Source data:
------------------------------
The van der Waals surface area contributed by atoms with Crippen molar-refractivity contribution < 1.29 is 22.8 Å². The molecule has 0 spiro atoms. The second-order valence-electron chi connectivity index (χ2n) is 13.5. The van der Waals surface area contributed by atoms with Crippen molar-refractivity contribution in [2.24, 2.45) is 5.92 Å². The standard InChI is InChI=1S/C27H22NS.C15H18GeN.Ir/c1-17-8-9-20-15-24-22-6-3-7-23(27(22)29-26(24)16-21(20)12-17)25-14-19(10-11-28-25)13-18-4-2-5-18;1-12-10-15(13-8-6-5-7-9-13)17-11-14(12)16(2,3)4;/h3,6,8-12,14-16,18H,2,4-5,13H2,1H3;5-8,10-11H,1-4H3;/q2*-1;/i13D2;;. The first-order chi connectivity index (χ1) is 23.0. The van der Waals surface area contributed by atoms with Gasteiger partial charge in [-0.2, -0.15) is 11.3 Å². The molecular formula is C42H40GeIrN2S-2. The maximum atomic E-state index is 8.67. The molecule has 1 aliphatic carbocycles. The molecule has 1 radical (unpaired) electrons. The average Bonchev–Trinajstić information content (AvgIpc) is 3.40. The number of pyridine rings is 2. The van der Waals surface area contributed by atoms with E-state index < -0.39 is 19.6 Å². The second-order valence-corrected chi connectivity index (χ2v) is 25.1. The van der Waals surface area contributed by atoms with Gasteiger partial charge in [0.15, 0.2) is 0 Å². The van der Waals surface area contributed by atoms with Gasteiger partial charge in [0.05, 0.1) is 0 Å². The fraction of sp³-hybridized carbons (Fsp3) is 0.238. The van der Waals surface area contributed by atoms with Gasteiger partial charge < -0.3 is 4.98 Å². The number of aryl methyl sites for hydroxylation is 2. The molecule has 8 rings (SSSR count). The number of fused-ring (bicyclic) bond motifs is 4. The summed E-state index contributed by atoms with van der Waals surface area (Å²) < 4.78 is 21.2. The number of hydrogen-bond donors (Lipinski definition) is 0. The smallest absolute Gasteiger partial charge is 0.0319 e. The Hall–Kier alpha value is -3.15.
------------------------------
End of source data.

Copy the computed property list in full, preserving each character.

The van der Waals surface area contributed by atoms with Crippen molar-refractivity contribution < 1.29 is 22.8 Å². The molecule has 0 spiro atoms. The second-order valence-electron chi connectivity index (χ2n) is 13.5. The van der Waals surface area contributed by atoms with Crippen molar-refractivity contribution in [2.24, 2.45) is 5.92 Å². The standard InChI is InChI=1S/C27H22NS.C15H18GeN.Ir/c1-17-8-9-20-15-24-22-6-3-7-23(27(22)29-26(24)16-21(20)12-17)25-14-19(10-11-28-25)13-18-4-2-5-18;1-12-10-15(13-8-6-5-7-9-13)17-11-14(12)16(2,3)4;/h3,6,8-12,14-16,18H,2,4-5,13H2,1H3;5-8,10-11H,1-4H3;/q2*-1;/i13D2;;. The first-order chi connectivity index (χ1) is 23.0. The van der Waals surface area contributed by atoms with Gasteiger partial charge in [-0.2, -0.15) is 11.3 Å². The molecular formula is C42H40GeIrN2S-2. The maximum atomic E-state index is 8.67. The molecule has 1 aliphatic carbocycles. The molecule has 1 radical (unpaired) electrons. The average Bonchev–Trinajstić information content (AvgIpc) is 3.40. The number of pyridine rings is 2. The van der Waals surface area contributed by atoms with E-state index < -0.39 is 19.6 Å². The second-order valence-corrected chi connectivity index (χ2v) is 25.1. The van der Waals surface area contributed by atoms with Gasteiger partial charge in [0.15, 0.2) is 0 Å². The van der Waals surface area contributed by atoms with Gasteiger partial charge in [0.05, 0.1) is 0 Å². The fraction of sp³-hybridized carbons (Fsp3) is 0.238. The van der Waals surface area contributed by atoms with Gasteiger partial charge < -0.3 is 4.98 Å². The number of aryl methyl sites for hydroxylation is 2. The molecule has 8 rings (SSSR count). The number of fused-ring (bicyclic) bond motifs is 4. The summed E-state index contributed by atoms with van der Waals surface area (Å²) < 4.78 is 21.2. The number of hydrogen-bond donors (Lipinski definition) is 0. The smallest absolute Gasteiger partial charge is 0.0319 e. The Hall–Kier alpha value is -3.15.